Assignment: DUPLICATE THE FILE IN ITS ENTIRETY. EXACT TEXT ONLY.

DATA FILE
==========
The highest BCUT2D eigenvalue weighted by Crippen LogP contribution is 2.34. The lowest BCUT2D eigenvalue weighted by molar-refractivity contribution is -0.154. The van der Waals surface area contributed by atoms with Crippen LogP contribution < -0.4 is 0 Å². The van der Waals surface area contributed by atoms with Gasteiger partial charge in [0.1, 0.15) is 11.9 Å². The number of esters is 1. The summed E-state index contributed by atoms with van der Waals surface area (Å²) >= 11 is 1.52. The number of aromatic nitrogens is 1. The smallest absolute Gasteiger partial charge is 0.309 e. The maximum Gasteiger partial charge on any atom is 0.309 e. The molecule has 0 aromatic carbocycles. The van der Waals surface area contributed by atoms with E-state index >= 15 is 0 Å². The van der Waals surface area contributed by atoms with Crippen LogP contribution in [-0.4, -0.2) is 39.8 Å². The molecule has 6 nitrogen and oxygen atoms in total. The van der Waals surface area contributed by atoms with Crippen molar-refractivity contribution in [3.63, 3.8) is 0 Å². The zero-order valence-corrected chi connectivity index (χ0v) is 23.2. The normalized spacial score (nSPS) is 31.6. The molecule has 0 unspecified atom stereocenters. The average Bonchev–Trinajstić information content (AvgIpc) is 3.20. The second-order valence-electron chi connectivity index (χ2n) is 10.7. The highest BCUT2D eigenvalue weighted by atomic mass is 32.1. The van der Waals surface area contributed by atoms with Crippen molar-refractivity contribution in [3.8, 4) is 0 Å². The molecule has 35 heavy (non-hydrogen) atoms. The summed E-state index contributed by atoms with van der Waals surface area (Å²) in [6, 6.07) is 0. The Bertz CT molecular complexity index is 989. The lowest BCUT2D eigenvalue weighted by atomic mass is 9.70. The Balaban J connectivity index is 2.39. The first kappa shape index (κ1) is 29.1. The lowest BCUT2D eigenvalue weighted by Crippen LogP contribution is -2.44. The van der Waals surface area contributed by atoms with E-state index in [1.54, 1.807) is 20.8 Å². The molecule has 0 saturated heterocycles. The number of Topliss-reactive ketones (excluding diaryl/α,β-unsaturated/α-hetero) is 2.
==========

The highest BCUT2D eigenvalue weighted by Crippen LogP contribution is 2.34. The lowest BCUT2D eigenvalue weighted by molar-refractivity contribution is -0.154. The van der Waals surface area contributed by atoms with Crippen LogP contribution < -0.4 is 0 Å². The van der Waals surface area contributed by atoms with Gasteiger partial charge in [0.1, 0.15) is 11.9 Å². The number of esters is 1. The summed E-state index contributed by atoms with van der Waals surface area (Å²) >= 11 is 1.52. The number of aromatic nitrogens is 1. The smallest absolute Gasteiger partial charge is 0.309 e. The maximum Gasteiger partial charge on any atom is 0.309 e. The molecule has 0 aromatic carbocycles. The van der Waals surface area contributed by atoms with E-state index >= 15 is 0 Å². The van der Waals surface area contributed by atoms with Crippen LogP contribution in [-0.4, -0.2) is 39.8 Å². The molecule has 6 nitrogen and oxygen atoms in total. The van der Waals surface area contributed by atoms with Crippen molar-refractivity contribution in [3.63, 3.8) is 0 Å². The zero-order valence-corrected chi connectivity index (χ0v) is 23.2. The normalized spacial score (nSPS) is 31.6. The molecule has 0 unspecified atom stereocenters. The average Bonchev–Trinajstić information content (AvgIpc) is 3.20. The second-order valence-electron chi connectivity index (χ2n) is 10.7. The highest BCUT2D eigenvalue weighted by atomic mass is 32.1. The van der Waals surface area contributed by atoms with Crippen molar-refractivity contribution in [3.8, 4) is 0 Å². The molecule has 35 heavy (non-hydrogen) atoms. The summed E-state index contributed by atoms with van der Waals surface area (Å²) in [6, 6.07) is 0. The Bertz CT molecular complexity index is 989. The lowest BCUT2D eigenvalue weighted by atomic mass is 9.70. The Balaban J connectivity index is 2.39. The first kappa shape index (κ1) is 29.1. The lowest BCUT2D eigenvalue weighted by Crippen LogP contribution is -2.44. The van der Waals surface area contributed by atoms with E-state index in [1.54, 1.807) is 20.8 Å². The molecule has 0 saturated heterocycles. The number of Topliss-reactive ketones (excluding diaryl/α,β-unsaturated/α-hetero) is 2.